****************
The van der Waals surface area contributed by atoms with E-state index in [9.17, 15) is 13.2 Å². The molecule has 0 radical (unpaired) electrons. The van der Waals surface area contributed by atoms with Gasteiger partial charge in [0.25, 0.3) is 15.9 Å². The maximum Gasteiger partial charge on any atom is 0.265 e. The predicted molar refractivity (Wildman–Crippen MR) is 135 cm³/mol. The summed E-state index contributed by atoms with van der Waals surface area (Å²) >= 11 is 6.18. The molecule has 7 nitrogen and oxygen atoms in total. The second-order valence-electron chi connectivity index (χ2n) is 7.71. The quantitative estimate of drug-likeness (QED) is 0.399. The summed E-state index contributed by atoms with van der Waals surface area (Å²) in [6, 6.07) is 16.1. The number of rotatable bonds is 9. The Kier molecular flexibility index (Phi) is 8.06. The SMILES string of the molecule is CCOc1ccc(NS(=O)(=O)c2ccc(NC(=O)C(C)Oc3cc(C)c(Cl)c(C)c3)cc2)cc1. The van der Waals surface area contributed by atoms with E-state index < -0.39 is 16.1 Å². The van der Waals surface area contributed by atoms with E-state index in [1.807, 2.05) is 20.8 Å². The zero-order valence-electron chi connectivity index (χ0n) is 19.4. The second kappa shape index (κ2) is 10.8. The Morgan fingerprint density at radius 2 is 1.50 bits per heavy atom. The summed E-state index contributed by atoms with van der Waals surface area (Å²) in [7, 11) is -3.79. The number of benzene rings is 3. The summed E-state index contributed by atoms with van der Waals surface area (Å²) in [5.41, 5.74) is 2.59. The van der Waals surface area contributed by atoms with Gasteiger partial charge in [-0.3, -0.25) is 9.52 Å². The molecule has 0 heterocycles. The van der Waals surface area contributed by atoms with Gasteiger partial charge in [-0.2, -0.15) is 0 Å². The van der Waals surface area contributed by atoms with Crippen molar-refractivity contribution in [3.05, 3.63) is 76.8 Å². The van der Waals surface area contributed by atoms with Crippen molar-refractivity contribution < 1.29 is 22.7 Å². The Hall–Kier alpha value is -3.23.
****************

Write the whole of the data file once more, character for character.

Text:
The van der Waals surface area contributed by atoms with E-state index in [9.17, 15) is 13.2 Å². The molecule has 0 radical (unpaired) electrons. The van der Waals surface area contributed by atoms with Gasteiger partial charge in [0.25, 0.3) is 15.9 Å². The maximum Gasteiger partial charge on any atom is 0.265 e. The predicted molar refractivity (Wildman–Crippen MR) is 135 cm³/mol. The summed E-state index contributed by atoms with van der Waals surface area (Å²) >= 11 is 6.18. The molecule has 7 nitrogen and oxygen atoms in total. The second-order valence-electron chi connectivity index (χ2n) is 7.71. The quantitative estimate of drug-likeness (QED) is 0.399. The summed E-state index contributed by atoms with van der Waals surface area (Å²) in [6, 6.07) is 16.1. The number of rotatable bonds is 9. The Kier molecular flexibility index (Phi) is 8.06. The SMILES string of the molecule is CCOc1ccc(NS(=O)(=O)c2ccc(NC(=O)C(C)Oc3cc(C)c(Cl)c(C)c3)cc2)cc1. The van der Waals surface area contributed by atoms with E-state index < -0.39 is 16.1 Å². The van der Waals surface area contributed by atoms with E-state index in [1.807, 2.05) is 20.8 Å². The zero-order valence-electron chi connectivity index (χ0n) is 19.4. The second kappa shape index (κ2) is 10.8. The Morgan fingerprint density at radius 2 is 1.50 bits per heavy atom. The summed E-state index contributed by atoms with van der Waals surface area (Å²) in [7, 11) is -3.79. The number of benzene rings is 3. The summed E-state index contributed by atoms with van der Waals surface area (Å²) in [5.41, 5.74) is 2.59. The van der Waals surface area contributed by atoms with Gasteiger partial charge in [-0.3, -0.25) is 9.52 Å². The molecule has 0 heterocycles. The van der Waals surface area contributed by atoms with Gasteiger partial charge in [-0.2, -0.15) is 0 Å². The van der Waals surface area contributed by atoms with Crippen molar-refractivity contribution in [3.05, 3.63) is 76.8 Å². The van der Waals surface area contributed by atoms with Crippen molar-refractivity contribution < 1.29 is 22.7 Å². The Hall–Kier alpha value is -3.23.